Trading For A Living

How many times have you said to yourself, "I'd like to quit this job and just make a living trading in the stock market"? Well, maybe you can, BUT...

There a few things to consider.

First, you have to have enough money to generate the income you need for your daily expenses and that amount is going to vary considerably depending upon the trading system. Shorter term methods will require less starting capital than longer term trend following or momentum systems. I am not an advocate of day trading. It takes a certain type of a very disciplined personality. Even though I was an exchange member I did not stand in the pit and makes scores of trades each day. The long term worked for me.

How much income do you need? $50,000, $100,000, more? Based on your starting capital what kind of profits can you expect?

Once you have decided on any system you must get to know it and should paper trade it for 6 months before putting real money on the line. Assuming you have a successful method you then must have the discipline to follow its rules even when you think they are wrong. You must take every trade. There are hundreds of systems and the magazine Futures Truth follows about 300 and prints their returns every 2 months.

The easiest method is a momentum system with stop-losses built in to reduce your draw down during a bad trade. Even the best system only wins 50% of the time or less. The closer (more frequent trades) you get to the market the more random it seems. That is called noise and it can drown you out.

You won't need expensive overhead as you can work from home, but you will need a high speed computer, maybe more than one, with good software. In some places brokerage companies will provide a workstation for active traders.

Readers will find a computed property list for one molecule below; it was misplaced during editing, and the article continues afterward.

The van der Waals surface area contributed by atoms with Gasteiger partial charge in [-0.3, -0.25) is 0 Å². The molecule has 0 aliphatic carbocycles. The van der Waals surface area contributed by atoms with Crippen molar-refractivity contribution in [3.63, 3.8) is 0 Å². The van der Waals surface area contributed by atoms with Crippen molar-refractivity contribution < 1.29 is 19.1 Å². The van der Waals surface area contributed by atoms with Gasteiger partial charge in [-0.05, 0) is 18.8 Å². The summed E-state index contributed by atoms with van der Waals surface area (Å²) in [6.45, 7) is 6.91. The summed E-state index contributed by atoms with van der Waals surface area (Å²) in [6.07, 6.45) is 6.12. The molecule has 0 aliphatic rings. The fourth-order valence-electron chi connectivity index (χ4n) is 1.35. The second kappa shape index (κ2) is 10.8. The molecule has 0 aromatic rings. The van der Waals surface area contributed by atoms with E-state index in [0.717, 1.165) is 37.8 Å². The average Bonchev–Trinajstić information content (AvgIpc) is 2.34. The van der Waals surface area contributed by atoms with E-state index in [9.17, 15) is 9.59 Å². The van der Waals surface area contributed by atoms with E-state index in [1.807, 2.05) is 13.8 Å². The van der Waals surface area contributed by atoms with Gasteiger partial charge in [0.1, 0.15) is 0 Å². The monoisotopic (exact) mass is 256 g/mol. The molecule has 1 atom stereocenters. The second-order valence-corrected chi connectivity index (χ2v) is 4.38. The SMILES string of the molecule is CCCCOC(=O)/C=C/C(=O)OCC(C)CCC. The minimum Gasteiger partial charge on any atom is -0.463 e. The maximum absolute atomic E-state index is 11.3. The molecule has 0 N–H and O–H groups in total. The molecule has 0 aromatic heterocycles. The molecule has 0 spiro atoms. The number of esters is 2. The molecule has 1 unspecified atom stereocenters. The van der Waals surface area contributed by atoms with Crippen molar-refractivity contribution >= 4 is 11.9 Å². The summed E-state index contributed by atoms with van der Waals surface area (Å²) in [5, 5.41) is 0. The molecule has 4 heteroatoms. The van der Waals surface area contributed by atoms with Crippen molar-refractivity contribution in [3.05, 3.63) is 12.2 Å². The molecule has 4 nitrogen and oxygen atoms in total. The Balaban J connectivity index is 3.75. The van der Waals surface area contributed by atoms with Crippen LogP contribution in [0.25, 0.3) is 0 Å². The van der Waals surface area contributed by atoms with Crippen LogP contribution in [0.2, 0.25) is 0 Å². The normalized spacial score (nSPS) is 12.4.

The most important thing about trading is having a good exit strategy. Staying with a losing position will break you every time. You must keep losses to a minimum.

The size of the position you take is another factor. If you decide never to risk more than one or 2% of your total assets on any trade that will determine the number of shares you can buy. If you have $100,000 and limit your risk to 2% ($2,000) using a 10% stop loss then you can buy 10,000 shares of a $2.00 stock or 200 shares of a $10 stock as your 10% loss will come to $2,000 (2%) in each trade.

There are many other considerations to trading for a living and one of the most important is your emotional stability. How will you handle those losses? Can you stand 5 or 6 losing trades in a row? Or more?

I know the answers to all these questions because I have been there and done that and I do not recommend you quit your job to do it.

Al Thomas' book, "If It Doesn't Go Up, Don't Buy It!" has helped thousands of people make money and keep their profits with his simple 2-step method. Read the first chapter at and discover why he's the man that Wall Street does not want you to know.